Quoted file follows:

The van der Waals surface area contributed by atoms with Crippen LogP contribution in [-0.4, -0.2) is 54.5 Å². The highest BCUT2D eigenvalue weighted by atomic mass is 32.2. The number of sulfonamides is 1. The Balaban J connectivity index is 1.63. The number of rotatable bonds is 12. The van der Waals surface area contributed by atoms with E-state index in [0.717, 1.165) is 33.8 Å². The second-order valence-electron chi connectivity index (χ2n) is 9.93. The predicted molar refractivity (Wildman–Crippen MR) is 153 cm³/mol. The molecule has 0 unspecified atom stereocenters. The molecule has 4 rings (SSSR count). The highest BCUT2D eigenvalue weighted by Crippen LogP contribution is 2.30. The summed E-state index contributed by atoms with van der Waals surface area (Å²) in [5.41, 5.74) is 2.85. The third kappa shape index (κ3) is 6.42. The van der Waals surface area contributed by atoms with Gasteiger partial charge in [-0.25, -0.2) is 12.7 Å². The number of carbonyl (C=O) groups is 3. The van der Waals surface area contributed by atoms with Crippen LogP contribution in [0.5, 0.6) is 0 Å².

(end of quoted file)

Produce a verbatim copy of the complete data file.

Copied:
The van der Waals surface area contributed by atoms with Crippen LogP contribution in [-0.4, -0.2) is 54.5 Å². The highest BCUT2D eigenvalue weighted by atomic mass is 32.2. The number of sulfonamides is 1. The Balaban J connectivity index is 1.63. The number of rotatable bonds is 12. The van der Waals surface area contributed by atoms with E-state index in [0.717, 1.165) is 33.8 Å². The second-order valence-electron chi connectivity index (χ2n) is 9.93. The predicted molar refractivity (Wildman–Crippen MR) is 153 cm³/mol. The molecule has 0 unspecified atom stereocenters. The molecule has 4 rings (SSSR count). The highest BCUT2D eigenvalue weighted by Crippen LogP contribution is 2.30. The summed E-state index contributed by atoms with van der Waals surface area (Å²) in [5.41, 5.74) is 2.85. The third kappa shape index (κ3) is 6.42. The van der Waals surface area contributed by atoms with Gasteiger partial charge in [-0.25, -0.2) is 12.7 Å². The number of carbonyl (C=O) groups is 3. The van der Waals surface area contributed by atoms with Crippen LogP contribution in [0.5, 0.6) is 0 Å².